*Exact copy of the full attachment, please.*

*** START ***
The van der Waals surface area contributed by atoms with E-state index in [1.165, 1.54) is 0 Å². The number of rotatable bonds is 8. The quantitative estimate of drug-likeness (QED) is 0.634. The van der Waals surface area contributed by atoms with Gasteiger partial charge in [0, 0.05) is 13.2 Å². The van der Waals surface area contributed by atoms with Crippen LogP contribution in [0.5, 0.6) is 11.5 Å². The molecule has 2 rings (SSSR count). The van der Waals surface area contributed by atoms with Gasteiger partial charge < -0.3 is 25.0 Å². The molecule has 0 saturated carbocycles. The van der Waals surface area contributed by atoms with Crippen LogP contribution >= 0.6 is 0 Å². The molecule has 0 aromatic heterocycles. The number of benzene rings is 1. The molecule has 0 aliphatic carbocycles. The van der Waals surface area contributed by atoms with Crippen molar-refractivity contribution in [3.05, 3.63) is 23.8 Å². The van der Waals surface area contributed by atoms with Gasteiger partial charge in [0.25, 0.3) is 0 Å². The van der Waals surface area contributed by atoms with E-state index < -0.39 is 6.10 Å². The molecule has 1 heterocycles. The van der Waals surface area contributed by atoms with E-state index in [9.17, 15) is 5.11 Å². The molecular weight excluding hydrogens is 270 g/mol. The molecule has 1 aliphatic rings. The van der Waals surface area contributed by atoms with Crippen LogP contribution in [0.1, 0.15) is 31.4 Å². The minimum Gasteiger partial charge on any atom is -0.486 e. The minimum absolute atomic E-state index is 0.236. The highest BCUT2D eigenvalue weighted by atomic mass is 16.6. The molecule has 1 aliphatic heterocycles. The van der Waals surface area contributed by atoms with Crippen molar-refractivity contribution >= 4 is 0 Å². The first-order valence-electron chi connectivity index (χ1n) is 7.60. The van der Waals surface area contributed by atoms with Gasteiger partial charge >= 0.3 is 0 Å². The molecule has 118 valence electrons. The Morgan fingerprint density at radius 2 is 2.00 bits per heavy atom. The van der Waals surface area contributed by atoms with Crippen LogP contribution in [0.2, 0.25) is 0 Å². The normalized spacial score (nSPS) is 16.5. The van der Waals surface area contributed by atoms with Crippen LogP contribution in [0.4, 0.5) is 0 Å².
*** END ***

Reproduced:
The van der Waals surface area contributed by atoms with E-state index in [1.165, 1.54) is 0 Å². The number of rotatable bonds is 8. The quantitative estimate of drug-likeness (QED) is 0.634. The van der Waals surface area contributed by atoms with Gasteiger partial charge in [0, 0.05) is 13.2 Å². The van der Waals surface area contributed by atoms with Crippen LogP contribution in [0.5, 0.6) is 11.5 Å². The molecule has 2 rings (SSSR count). The van der Waals surface area contributed by atoms with Gasteiger partial charge < -0.3 is 25.0 Å². The molecule has 0 saturated carbocycles. The van der Waals surface area contributed by atoms with Crippen LogP contribution >= 0.6 is 0 Å². The molecule has 0 aromatic heterocycles. The number of benzene rings is 1. The molecule has 0 aliphatic carbocycles. The van der Waals surface area contributed by atoms with Crippen molar-refractivity contribution in [3.05, 3.63) is 23.8 Å². The van der Waals surface area contributed by atoms with Gasteiger partial charge in [0.25, 0.3) is 0 Å². The van der Waals surface area contributed by atoms with E-state index < -0.39 is 6.10 Å². The molecule has 1 heterocycles. The van der Waals surface area contributed by atoms with E-state index in [9.17, 15) is 5.11 Å². The molecular weight excluding hydrogens is 270 g/mol. The molecule has 1 aliphatic rings. The van der Waals surface area contributed by atoms with Crippen LogP contribution in [0.1, 0.15) is 31.4 Å². The minimum Gasteiger partial charge on any atom is -0.486 e. The minimum absolute atomic E-state index is 0.236. The highest BCUT2D eigenvalue weighted by atomic mass is 16.6. The molecule has 1 aliphatic heterocycles. The van der Waals surface area contributed by atoms with Crippen molar-refractivity contribution >= 4 is 0 Å². The first-order valence-electron chi connectivity index (χ1n) is 7.60. The van der Waals surface area contributed by atoms with Gasteiger partial charge >= 0.3 is 0 Å². The molecule has 118 valence electrons. The Morgan fingerprint density at radius 2 is 2.00 bits per heavy atom. The van der Waals surface area contributed by atoms with Crippen LogP contribution in [0.2, 0.25) is 0 Å². The normalized spacial score (nSPS) is 16.5. The van der Waals surface area contributed by atoms with Crippen LogP contribution in [0.4, 0.5) is 0 Å².